Russians Beaten in Hockey as Bjoerndalen Sets Winter Medals MarkChristopher Elser
Russia’s men’s hockey team crashed out of the Sochi Games and the U.S. and Canada advanced as Norway’s Ole Einar Bjoerndalen became the most decorated Winter Olympian ever, gaining his 13th medal.
The Russians stumbled out of the tournament with a 3-1 loss to Finland, which goes to a semifinal against Sweden, a 5-0 winner against Slovenia. The Americans beat the Czech Republic 5-2 and the Canadians overcame Latvia 2-1 with a late power-play goal yesterday to set up the other semifinal.
“We attacked, we had our moments, we fought until the end to score, but it just hasn’t worked for us,” Russian forward Alex Ovechkin told reporters. “We lost our Olympic games. There is no one to blame.”
The Russians, who share the record of eight hockey golds with the Canadians, now haven’t won an ice hockey medal in three straight Olympics. In skiing, Ted Ligety won the first American Alpine gold of the Sochi Games in the men’s giant slalom.
Bjoerndalen won his medal as part of Norway’s mixed biathlon team, along with Tora Berger, Tiril Eckhoff and Emil Hegle Svendsen. The group finished ahead of the Czech Republic and Italy, with each of the Norwegians picking up their second medals of the Sochi Games.
The 40-year-old now has eight golds among his record 13 medals. He equaled the record of Norwegian cross-country skier Bjorn Daehlie when he won the 10-kilometer sprint earlier in the Sochi games, a victory that also made him the oldest gold medalist in an individual event at an Olympic Winter Games. At the 2002 Olympic Winter Games he became the first biathlete to win four gold medals at a single Games.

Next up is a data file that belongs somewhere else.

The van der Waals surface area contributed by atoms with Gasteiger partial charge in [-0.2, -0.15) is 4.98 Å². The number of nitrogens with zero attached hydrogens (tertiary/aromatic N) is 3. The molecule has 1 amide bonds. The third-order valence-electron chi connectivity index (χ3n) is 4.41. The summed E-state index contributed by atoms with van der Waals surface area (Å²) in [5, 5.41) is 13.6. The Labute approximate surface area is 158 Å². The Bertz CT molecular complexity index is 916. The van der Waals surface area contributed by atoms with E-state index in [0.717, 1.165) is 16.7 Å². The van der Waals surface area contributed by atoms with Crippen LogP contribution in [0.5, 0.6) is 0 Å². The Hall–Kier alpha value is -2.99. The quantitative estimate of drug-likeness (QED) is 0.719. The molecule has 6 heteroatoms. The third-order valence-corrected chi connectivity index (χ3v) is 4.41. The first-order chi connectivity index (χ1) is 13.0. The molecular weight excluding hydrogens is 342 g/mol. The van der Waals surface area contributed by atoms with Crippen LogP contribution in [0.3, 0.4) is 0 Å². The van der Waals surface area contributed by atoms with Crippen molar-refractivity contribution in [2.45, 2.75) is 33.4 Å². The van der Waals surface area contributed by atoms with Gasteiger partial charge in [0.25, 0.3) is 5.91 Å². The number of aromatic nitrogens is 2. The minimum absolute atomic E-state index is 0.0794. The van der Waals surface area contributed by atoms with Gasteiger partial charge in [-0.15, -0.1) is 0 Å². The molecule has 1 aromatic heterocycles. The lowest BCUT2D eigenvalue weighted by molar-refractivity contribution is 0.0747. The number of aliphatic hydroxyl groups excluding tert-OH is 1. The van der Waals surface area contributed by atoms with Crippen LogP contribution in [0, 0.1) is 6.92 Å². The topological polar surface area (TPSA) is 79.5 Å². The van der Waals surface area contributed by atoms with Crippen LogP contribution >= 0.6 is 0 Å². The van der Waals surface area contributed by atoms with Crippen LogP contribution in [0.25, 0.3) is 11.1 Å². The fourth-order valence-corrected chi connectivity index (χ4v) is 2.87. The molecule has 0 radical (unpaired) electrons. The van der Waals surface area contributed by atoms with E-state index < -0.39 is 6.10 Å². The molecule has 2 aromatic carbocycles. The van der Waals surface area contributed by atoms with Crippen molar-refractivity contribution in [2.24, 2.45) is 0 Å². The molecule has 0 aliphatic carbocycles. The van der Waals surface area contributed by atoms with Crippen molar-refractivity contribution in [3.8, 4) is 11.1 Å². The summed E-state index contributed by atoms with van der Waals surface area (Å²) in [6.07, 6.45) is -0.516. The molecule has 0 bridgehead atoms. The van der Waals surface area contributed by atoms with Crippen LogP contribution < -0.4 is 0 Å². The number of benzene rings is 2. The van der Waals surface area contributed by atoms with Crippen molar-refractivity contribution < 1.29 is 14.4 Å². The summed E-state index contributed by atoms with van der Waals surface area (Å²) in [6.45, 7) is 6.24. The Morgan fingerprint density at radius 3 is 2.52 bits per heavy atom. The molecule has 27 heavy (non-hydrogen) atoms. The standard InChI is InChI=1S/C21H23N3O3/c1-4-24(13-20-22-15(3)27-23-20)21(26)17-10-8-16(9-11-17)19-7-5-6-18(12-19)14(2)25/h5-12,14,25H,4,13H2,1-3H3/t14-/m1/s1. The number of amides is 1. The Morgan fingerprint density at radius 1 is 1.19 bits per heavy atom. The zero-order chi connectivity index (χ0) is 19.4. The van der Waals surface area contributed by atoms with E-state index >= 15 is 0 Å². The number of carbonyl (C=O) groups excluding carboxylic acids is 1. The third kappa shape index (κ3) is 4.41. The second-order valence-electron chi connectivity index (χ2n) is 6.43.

“I’m really grateful for this victory, I’m happy for my team,” Bjoerndalen told reporters. “My shape is good now, I’m glad I’m coming back after some poorer performances.”
Today -- when temperatures are expected to rise as high as 10 degrees Celsius (50 degrees Fahrenheit) in the mountains -- there are six medal events, including women’s ice hockey, women’s figure skating and men’s skicross. The bronze medals will be decided in women’s ice hockey and curling.
Ligety became the first American man to win the giant slalom and the first with two Olympic gold medals in Alpine skiing. He won the super combined in 2006.
The 29-year-old was 14th fastest in his second run, but the 1.5-second first-run gap over silver medalist Steve Missillier helped give him the victory. Ligety took 2 minutes, 45.29 seconds on his two attempts, 0.48 second faster than the Frenchman, whose teammate Alexis Pinturault finished third.
“Sometimes my best or fastest run doesn’t feel like that,” Ligety told reporters after his first run. “I actually felt at times that I was going a little too cautiously, but I managed to get a nice buffer.”
Ligety’s teammate Bode Miller, who took silver in the event in 2002, finished 20th, and said it may have been his last Olympic race.
The only other American athlete with two gold medals in skiing is Andrea Mead-Lawrence, who won the women’s slalom and giant slalom in 1952.
The victory comes after a disappointing start for Ligety in Russia. He finished 8th in the super combined slalom and 14th in the super giant slalom.
His gold medal in combined at the 2006 Olympic Winter Games in Turin was the first for a U.S. skier in combined and made him the youngest American male to win a gold medal in any Alpine skiing event at the Olympic Winter Games. Last year, he became the first athlete since 1968 to win three gold medals at the same world championships.